Similarly, other respiratory infections, such as a respiratory syncytial virus (RSV), distort the gut microbiome's balance by depleting Lachnospiraceae and Lactobacillaceae families while enriching Bacteroidaceae[119]. Experimental studies designed to administer high fiber diets favor the enrichment of short-chain fatty acid butyrate-producing bacteria, thus promoting the interferon antiviral state within the lungs of RSV-infected individuals[120]. In turn, depletion of the gut microbiome has been shown to hinder optimal alveolar macrophages' optimal functionality by reducing oxidative respiratory burst capacity and later diminishing their bactericidal effects[121].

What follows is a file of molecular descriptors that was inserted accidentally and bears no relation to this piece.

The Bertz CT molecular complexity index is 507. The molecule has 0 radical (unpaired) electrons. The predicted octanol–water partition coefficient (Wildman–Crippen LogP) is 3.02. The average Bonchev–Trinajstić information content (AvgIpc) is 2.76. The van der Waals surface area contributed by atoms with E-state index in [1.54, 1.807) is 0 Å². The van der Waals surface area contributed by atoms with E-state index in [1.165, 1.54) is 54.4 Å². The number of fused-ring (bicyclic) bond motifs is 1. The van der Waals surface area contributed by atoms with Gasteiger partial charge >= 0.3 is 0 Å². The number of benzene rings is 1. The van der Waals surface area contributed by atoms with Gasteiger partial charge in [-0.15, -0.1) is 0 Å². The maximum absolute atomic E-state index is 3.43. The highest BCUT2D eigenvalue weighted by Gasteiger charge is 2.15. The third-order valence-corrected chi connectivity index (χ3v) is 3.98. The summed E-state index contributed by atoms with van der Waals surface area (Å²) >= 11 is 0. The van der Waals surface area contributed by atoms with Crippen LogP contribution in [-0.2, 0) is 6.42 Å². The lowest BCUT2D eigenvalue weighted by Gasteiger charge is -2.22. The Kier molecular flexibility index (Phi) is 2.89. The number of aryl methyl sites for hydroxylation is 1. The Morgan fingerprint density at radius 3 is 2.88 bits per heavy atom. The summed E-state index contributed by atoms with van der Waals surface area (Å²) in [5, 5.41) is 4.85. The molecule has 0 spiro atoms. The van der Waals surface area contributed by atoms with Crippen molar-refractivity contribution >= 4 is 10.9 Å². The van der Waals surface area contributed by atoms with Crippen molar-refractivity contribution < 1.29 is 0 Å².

The gut microbiome has been shown to directly modulate multiple brain functions such as immune modalities like inflammation and neuroendocrine states like mood, stress, anxiety, and memory functions[122-125]. Within the gut, two plexuses comprise the enteric nervous system (ENS): one at the submucosa and the other associated with the muscularis propria. Together, these two plexuses sense the inflammatory and local microbial milieu. The ENS can regulate many aspects of CNS health and behavior through the production of inflammatory mediators, hormones, and direct neuronal innervation of the vagus nerve from the medulla oblongata[126,127]. The release of short-chain fatty acids by gut commensal bacteria improves the BBB's integrity, reduces inflammation signaling in microglia/astrocytes, and enhances neurogenesis within neurons. Collectively, this promotes reduced aging, better memory, and improved cognitive development[128].